While more and more studies are being conducted on carbonaceous fractions—organic carbon (OC) and elemental carbon (EC)—in urban areas, there are still too few studies about these species and their effects in polar areas due to their very low concentrations; further, studies in the literature report only data from intensive campaigns, limited in time. We present here for the first time EC–OC concentration long-time data records from the sea-level sampling site of Ny-Ålesund, in the High Arctic (5 years), and from Dome C, in the East Antarctic Plateau (1 year). Regarding the Arctic, the median (and the interquartile range (IQR)) mass concentrations for the years 2011–2015 are 352 (IQR 283–475) ng/m3 for OC and 4.8 (IQR: 4.6–17.4) ng/m3 for EC, which is responsible for only 3% of total carbon (TC). From both the concentration data sets and the variation of the average monthly concentrations, the influence of the Arctic haze on EC and OC concentrations is evident. Summer may be interesting owing to high concentration episodes mainly due to long-range transport (e.g., from wide wildfires in the Northern Hemisphere, as happened in 2015). The average ratio of EC/OC for the summer period is 0.05, ranging from 0.02 to 0.10, and indicates a clean environment with prevailing biogenic (or biomass burning) sources, as well as aged, highly oxidized aerosol from long-range transport. Contribution from ship emission is not evident, but this result may be due to the sampling time resolution. In Antarctica, a 1 year-around data set from December 2016 to February 2018 is shown, which does not present a clear seasonal trend. The OC median (and IQR) value is 78 (64–106) ng/m3; for EC, it is 0.9 (0.6–2.4) ng/m3, weighing for 3% on TC values. The EC/OC ratio mean value is 0.20, with a range of 0.06–0.35. Due to the low EC and OC concentrations in polar areas, correction for the blank is far more important than in campaigns carried out in other regions, largely affecting uncertainties in measured concentrations. Through the years, we have thus developed a new sampling strategy that is presented here for the first time: samplers were modified in order to collect a larger amount of particulates on a small surface, enhancing the capability of the analytical method since the thermo-optical analyzer is sensitive to carbonaceous aerosol areal density. Further, we have recently coupled such modified samplers with a sampling strategy that makes a more reliable blank correction of every single sample possible.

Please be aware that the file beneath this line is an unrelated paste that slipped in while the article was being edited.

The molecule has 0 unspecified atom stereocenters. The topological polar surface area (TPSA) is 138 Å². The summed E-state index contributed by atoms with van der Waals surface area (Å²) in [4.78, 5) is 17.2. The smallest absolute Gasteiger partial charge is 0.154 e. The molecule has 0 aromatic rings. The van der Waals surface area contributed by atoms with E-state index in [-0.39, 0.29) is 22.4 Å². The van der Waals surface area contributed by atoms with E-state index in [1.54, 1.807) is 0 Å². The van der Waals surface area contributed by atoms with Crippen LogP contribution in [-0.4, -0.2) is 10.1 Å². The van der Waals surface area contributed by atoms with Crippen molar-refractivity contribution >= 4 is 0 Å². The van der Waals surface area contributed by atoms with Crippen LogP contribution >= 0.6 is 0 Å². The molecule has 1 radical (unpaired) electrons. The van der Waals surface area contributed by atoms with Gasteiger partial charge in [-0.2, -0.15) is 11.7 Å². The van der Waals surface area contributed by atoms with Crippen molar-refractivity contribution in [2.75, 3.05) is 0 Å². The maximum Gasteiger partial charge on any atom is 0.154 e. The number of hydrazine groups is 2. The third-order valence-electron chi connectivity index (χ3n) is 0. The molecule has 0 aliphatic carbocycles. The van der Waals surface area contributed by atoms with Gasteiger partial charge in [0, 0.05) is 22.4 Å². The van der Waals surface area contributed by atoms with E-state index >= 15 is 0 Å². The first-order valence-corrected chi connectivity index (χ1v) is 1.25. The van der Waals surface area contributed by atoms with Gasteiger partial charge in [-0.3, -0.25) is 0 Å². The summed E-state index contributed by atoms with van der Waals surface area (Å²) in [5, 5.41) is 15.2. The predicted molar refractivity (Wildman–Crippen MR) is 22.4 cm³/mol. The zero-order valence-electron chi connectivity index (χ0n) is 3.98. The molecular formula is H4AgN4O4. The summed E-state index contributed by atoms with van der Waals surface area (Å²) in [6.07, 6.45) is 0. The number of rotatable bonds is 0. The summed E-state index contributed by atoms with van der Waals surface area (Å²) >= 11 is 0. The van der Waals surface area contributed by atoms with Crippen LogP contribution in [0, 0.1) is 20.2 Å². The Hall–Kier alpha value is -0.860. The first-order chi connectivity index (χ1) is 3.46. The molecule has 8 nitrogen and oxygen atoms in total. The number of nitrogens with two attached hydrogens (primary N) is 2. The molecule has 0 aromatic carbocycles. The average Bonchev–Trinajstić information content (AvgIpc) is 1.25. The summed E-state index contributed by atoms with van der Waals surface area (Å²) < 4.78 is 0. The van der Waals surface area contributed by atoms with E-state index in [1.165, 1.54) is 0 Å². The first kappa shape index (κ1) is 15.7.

Carbonaceous aerosol in polar areas: First results and improvements of the sampling strategies / Caiazzo L.; Calzolai G.; Becagli S.; Severi M.; Amore A.; Nardin R.; Chiari M.; Giardi F.; Nava S.; Lucarelli F.; Pazzi G.; Cristofanelli P.; Virkkula A.; Gambaro A.; Barbaro E.; Traversi R.. - In: ATMOSPHERE. - ISSN 2073-4433. - ELETTRONICO. - 12:(2021), pp. 0-0. [10.3390/atmos12030320]

Carbonaceous aerosol in polar areas: First results and improvements of the sampling strategies